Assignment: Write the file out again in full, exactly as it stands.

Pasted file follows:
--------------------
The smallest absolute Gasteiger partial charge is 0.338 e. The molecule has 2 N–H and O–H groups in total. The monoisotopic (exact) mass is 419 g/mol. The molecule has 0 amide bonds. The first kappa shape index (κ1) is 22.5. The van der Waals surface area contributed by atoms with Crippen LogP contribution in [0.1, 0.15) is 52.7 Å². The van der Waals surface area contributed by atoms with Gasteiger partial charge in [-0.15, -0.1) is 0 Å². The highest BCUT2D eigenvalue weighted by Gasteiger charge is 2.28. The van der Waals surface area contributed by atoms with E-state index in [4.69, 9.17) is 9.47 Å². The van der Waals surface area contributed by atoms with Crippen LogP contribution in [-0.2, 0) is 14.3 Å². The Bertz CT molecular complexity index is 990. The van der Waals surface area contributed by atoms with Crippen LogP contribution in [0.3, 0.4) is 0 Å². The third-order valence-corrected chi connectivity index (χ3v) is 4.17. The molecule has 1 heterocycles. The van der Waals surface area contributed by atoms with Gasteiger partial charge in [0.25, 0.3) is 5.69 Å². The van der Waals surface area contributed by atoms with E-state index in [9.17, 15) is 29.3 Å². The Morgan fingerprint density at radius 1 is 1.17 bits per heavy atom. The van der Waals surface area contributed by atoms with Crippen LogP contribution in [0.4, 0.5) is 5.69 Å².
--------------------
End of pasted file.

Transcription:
The smallest absolute Gasteiger partial charge is 0.338 e. The molecule has 2 N–H and O–H groups in total. The monoisotopic (exact) mass is 419 g/mol. The molecule has 0 amide bonds. The first kappa shape index (κ1) is 22.5. The van der Waals surface area contributed by atoms with Crippen LogP contribution in [0.1, 0.15) is 52.7 Å². The van der Waals surface area contributed by atoms with Gasteiger partial charge in [-0.15, -0.1) is 0 Å². The highest BCUT2D eigenvalue weighted by Gasteiger charge is 2.28. The van der Waals surface area contributed by atoms with E-state index in [4.69, 9.17) is 9.47 Å². The van der Waals surface area contributed by atoms with Crippen LogP contribution in [-0.2, 0) is 14.3 Å². The Bertz CT molecular complexity index is 990. The van der Waals surface area contributed by atoms with Crippen LogP contribution in [0.3, 0.4) is 0 Å². The third-order valence-corrected chi connectivity index (χ3v) is 4.17. The molecule has 1 heterocycles. The van der Waals surface area contributed by atoms with Gasteiger partial charge in [0.25, 0.3) is 5.69 Å². The van der Waals surface area contributed by atoms with E-state index in [9.17, 15) is 29.3 Å². The Morgan fingerprint density at radius 1 is 1.17 bits per heavy atom. The van der Waals surface area contributed by atoms with Crippen LogP contribution in [0.4, 0.5) is 5.69 Å².